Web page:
Has physics found a fifth force?

In physics today, there is something called “the core theory” which asserts that everything consists of particles (such as electrons, protons and neutrons) and forces (namely, the strong and weak nuclear forces, electromagnetism and gravity) that arise out of fields (such as the Higgs field). 

Now, for decades, scientists have sought to reconcile the general theory of relativity (which explains the cosmos) and quantum mechanics (which explains the sub-atomic world), that are known to be inconsistent with one another, into a grand unified theory (GUT) or theory of everything (ToE).

Different ideas have been proposed. Loop quantum gravity – a theory of which Carlo Rovelli is both a leading advocate and developer – has now replaced string theory – which Stephen Hawking used to propose – as the best contender for a Theory of Everything (a term used by Hawking and others but not Rovelli).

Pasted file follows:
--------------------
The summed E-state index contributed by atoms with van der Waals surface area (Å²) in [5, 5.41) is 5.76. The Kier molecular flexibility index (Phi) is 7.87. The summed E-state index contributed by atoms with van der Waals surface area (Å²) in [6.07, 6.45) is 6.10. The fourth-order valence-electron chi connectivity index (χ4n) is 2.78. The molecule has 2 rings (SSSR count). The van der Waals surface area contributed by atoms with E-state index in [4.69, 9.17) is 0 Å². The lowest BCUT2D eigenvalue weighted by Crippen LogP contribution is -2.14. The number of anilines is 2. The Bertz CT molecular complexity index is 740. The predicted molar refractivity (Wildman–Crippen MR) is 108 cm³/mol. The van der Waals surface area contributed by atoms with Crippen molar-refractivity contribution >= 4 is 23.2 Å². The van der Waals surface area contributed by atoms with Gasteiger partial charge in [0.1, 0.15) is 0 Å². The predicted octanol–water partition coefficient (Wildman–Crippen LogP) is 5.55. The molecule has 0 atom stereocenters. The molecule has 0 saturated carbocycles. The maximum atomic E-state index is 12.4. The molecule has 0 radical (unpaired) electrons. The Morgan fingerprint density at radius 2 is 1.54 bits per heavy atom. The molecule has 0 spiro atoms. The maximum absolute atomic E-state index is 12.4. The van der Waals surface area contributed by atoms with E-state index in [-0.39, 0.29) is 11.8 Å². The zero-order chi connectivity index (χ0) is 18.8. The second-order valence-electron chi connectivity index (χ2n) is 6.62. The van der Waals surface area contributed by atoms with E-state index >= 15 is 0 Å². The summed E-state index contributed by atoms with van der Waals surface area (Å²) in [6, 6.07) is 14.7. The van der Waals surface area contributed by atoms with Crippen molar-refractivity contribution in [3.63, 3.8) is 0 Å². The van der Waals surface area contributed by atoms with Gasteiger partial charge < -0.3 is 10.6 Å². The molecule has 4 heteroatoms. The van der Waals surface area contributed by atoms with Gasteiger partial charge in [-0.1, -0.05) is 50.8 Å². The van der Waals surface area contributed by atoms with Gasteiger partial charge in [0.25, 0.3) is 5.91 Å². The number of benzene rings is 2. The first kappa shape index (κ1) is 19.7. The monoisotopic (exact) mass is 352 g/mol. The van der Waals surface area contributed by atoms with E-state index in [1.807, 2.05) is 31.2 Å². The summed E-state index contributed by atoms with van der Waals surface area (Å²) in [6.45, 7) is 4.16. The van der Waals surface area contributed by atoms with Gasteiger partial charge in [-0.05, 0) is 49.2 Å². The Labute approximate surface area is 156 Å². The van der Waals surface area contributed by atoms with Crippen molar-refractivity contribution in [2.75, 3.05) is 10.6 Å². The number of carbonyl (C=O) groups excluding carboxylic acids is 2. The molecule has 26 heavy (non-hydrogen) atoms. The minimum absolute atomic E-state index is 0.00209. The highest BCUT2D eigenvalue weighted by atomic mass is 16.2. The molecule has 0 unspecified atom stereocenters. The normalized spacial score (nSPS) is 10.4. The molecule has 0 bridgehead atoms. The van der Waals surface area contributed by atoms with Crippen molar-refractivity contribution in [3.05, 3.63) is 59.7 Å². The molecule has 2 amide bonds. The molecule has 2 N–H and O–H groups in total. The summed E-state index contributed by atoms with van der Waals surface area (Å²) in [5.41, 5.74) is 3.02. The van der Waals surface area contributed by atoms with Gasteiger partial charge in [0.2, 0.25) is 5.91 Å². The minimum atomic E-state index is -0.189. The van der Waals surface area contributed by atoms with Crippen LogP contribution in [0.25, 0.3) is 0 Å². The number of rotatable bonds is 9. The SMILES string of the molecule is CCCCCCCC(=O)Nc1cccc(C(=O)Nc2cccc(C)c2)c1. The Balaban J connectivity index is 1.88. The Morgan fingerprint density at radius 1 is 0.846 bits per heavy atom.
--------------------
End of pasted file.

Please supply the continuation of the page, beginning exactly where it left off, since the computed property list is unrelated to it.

Now there is an experiment, based at the Fermi National Accelerator Laboratory (Fermilab) in Batavia, Illinois, USA, which searches for signs of new phenomena in physics by studying the behaviour of sub-atomic particles called muons. The latest stage of this experiment has come up with the proposition – yet to be conclusively confirmed – that there is a fifth force in physics which could radically transform how we understand, well, everything.

More information here.


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